Friday 21 October 2016

What would happen if Hillary Clinton dropped out of US election race after being diagnosed with pneumonia?

Published 12/09/2016 | 06:55

US Democratic presidential nominee Hillary Clinton gets in her car while leaving her daughter's apartment building after resting on September 11, 2016
US Democratic presidential nominee Hillary Clinton gets in her car while leaving her daughter's apartment building after resting on September 11, 2016
Former New York Mayor Michael Bloomberg (L) looks over the shoulder of US Republican presidential candidate Donald Trump at the 15th Anniversary of September 11 at the 9/11 Memorial and Museum, on September 11, 2016 in New York

For weeks, the statements from the Trump camp about Hillary Clinton's health had been dismissed as the stuff of "conspiracy theories".

  • Go To

The revelation on Sunday that the Democratic presidential nominee was suffering from pneumonia dramatically changed that narrative.

Despite assurances from Mrs Clinton's doctor that she was "recovering nicely", the scare raised concerns about her health and prompted questions about why she had failed to disclose the information having been diagnosed on Friday.

Read More: Hillary Clinton calls off campaign visit to California after health scare

With a trip to California this week cancelled and aides struggling to spin a positive angle from the development, the twist in the election campaign threw up an unwelcome question for the Democrats: What would happen if she had to drop out of the race due to ill health?

'Unchartered political territory'

Mrs Clinton can only be replaced as the nominee if she herself decides to step down - and there is no suggestion of that at this stage.

Read More: Clinton health in spotlight after fainting scare

US Democratic presidential nominee Hillary Clinton gets in her car while leaving her daughter's apartment building after resting on September 11, 2016
US Democratic presidential nominee Hillary Clinton gets in her car while leaving her daughter's apartment building after resting on September 11, 2016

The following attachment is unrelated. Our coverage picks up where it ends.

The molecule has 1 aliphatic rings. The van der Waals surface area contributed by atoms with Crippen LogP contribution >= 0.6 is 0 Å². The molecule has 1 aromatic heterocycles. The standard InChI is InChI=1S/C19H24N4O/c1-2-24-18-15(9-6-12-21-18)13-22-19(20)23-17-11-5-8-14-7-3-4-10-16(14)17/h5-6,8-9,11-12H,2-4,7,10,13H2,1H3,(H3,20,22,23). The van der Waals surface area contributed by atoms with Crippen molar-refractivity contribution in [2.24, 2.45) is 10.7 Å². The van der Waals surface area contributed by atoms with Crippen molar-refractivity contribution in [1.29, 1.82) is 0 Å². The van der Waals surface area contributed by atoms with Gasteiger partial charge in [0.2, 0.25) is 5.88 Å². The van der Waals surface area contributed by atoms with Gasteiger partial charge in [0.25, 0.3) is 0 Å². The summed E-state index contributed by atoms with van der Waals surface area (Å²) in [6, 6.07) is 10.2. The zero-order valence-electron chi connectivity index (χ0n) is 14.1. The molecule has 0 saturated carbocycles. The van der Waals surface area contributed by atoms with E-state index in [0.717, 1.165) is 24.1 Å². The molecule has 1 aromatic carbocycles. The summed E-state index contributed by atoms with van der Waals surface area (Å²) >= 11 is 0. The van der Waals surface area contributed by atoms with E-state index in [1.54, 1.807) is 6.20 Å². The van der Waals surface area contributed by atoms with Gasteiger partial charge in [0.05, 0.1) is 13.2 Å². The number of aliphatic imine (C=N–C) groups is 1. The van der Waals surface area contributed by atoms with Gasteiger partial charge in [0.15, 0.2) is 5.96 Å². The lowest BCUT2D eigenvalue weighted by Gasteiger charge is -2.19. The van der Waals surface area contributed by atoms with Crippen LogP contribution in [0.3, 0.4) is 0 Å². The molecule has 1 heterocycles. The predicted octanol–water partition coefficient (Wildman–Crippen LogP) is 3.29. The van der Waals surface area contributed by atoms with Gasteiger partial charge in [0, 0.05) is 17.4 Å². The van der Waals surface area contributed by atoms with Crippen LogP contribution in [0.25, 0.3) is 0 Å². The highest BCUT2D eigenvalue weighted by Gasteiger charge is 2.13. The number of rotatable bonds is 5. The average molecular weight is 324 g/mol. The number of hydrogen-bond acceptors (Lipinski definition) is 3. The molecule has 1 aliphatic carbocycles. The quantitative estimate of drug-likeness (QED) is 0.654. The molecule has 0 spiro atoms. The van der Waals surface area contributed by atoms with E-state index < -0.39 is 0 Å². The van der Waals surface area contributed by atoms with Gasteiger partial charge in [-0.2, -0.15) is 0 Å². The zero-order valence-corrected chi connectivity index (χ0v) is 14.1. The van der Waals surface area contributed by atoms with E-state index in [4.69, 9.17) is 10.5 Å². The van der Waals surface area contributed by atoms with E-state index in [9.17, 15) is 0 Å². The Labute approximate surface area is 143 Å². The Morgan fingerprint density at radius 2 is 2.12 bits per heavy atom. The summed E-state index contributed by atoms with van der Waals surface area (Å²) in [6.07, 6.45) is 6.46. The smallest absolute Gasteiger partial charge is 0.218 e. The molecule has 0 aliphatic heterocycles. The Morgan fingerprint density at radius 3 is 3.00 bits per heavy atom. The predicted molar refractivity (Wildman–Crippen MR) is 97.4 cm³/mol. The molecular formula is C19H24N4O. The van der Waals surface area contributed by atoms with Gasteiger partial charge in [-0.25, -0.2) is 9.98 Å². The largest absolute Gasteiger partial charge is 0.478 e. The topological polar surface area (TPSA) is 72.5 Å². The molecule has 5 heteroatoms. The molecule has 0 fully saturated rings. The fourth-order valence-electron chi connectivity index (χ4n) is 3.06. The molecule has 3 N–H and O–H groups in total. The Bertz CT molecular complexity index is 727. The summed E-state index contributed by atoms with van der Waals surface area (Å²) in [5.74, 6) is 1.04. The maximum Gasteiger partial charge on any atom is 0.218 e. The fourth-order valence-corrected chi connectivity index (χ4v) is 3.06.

However, David Shuster, a journalist who has anchored for Al Jazeera America and MSNBC, quoted a Democratic operative as saying they had entered "unchartered political territory".

The unidentified source said the party may hold an emergency meeting to consider a possible replacement, but stressed selecting a new nominee would only arise if Mrs Clinton herself decided to withdraw.

"We can make contingencies, argue, plead with Hillary Clinton, but DNC bylaws are clear her nominee status now totally up to her," Mr Shuster quoted the operative as saying.


What happens if she drops out?

Were she to decide to step down, Joe Biden and Bernie Sanders would be the likely names linked to the vacancy.

According to the rules of the Democratic Party, the national committee is responsible for filling the position. Party officials would each cast one vote at a special meeting and the winner is whoever gets the majority.

No special consideration would be given to Tim Kaine, the current vice-presidential candidate, or Bernie Sanders, Mrs Clinton's closest rival in the race to secure the Democratic nomination. And if someone other than Mr Kaine were selected, he would remain the vice-presidential candidate.

When the unlikely possibility of Mrs Clinton dropping out was raised months ago amid the furore surrounding her emails and whether she would be indicted, Mr Biden was widely considered the likely replacement at the time.